This week’s quote(s) highlights why an explanation of a general boom-bust pattern of economic must be a monetary theory of the trade cycle. The first key is to clearly distinguish between fluctuations, which are a normal and indispensable part of the market process, and cycles, which are extra-market; the result of interventions into the market order. Hayek makes similar observations if Monetary Theory of the Trade Cycle and refers to explanations of fluctuations as opposed to true cycles, which rely on external shocks as essentially a non-economic explanation of observed changes in business conditions. The real business cycle research thus actually attempts to explain fluctuations, not cycles. One way to interpret their results is that the research provides some historical evidence that much of what appears to be the ebb and flows of economic activity is actually market adjustments to shocks. However, much is left unexplained (30%?). That which is left unexplained is the boom and bust of the cycle, best understood through the lens of ABCT.
All quotes are from AGD (Scholar’s edition, 4-9).
Cycles and Fluctuations: Error and the Role of the Entrepreneur
It is important, first, to distinguish between business cycles and ordinary business fluctuations. We live necessarily in a society of continual and unending change, change that can never be precisely charted in advance. People try to forecast and anticipate changes as best they can, but such forecasting can never be reduced to an exact science. Entrepreneurs are in the business of forecasting changes on the market, both for conditions of demand and of supply.
The more successful ones make profits pari passus with their accuracy of judgment, while the unsuccessful forecasters fall by the wayside. As a result, the successful entrepreneurs on the free market will be the ones most adept at anticipating future business conditions.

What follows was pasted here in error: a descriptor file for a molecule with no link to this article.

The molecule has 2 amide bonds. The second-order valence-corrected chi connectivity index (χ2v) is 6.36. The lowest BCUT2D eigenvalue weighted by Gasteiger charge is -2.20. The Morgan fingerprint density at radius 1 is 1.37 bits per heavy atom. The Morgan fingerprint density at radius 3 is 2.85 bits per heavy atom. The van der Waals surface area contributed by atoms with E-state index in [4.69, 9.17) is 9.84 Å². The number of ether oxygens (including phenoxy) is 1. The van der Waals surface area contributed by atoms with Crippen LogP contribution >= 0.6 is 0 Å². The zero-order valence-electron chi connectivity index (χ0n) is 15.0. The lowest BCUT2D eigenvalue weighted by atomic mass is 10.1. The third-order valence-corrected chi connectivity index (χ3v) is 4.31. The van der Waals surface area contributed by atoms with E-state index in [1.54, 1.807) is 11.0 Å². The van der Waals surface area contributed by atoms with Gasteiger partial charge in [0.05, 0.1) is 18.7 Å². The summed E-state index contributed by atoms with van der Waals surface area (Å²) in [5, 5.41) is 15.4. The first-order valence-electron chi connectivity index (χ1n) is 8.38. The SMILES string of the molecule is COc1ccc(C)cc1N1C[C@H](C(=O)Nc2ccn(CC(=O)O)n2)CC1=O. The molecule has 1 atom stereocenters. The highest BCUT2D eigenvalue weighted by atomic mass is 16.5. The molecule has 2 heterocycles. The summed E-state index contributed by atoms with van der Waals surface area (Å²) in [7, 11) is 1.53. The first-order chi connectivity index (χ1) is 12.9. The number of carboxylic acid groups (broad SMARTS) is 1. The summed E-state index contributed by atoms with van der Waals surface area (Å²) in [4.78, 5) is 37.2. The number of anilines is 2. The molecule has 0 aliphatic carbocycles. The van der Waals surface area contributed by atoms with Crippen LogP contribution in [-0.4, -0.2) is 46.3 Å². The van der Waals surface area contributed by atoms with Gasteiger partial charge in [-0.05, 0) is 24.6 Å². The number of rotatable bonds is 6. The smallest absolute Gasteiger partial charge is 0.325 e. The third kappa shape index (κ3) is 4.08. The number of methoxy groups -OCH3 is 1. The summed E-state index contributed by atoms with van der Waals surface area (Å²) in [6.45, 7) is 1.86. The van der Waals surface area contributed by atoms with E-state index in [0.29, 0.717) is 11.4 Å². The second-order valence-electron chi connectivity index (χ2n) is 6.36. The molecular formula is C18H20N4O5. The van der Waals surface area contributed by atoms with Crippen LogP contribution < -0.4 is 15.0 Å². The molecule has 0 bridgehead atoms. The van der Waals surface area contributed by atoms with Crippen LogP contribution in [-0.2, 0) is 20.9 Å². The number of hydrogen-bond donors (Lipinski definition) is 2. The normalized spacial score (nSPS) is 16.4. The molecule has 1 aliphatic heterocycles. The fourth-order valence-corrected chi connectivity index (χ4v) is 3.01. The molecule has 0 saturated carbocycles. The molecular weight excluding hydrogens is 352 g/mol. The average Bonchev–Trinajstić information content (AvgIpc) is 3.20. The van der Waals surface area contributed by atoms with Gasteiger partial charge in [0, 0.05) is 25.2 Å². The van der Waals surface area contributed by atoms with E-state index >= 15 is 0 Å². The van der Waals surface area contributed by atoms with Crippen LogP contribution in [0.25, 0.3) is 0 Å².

Stabilizing fluctuations would be irrational.
It is, therefore, absurd to expect every business activity to be “stabilized” as if these changes were not taking place. To stabilize and “iron out” these fluctuations would, in effect, eradicate any rational productive activity.
We may, therefore, expect specific business fluctuations all the time. There is no need for any special “cycle theory” to account for them. They are simply the results of changes in economic data and are fully explained by economic theory.
There is thus a necessary role for monetary shocks. Only monetary shocks can create the cluster of errors and thus the cycle; boom, crisis and depression.
In considering general movements in business, then, it is immediately evident that such movements must be transmitted through the general medium of exchange—money. Money forges the connecting link between all economic activities.
It is not legitimate to reply that sudden changes in the data are responsible. It is, after all, the business of entrepreneurs to forecast future changes, some of which are sudden.
In the purely free and unhampered market, there will be no cluster of errors, since trained entrepreneurs will not all make errors at the same time. The “boom-bust” cycle is generated by monetary intervention in the market, specifically bank credit expansion to business.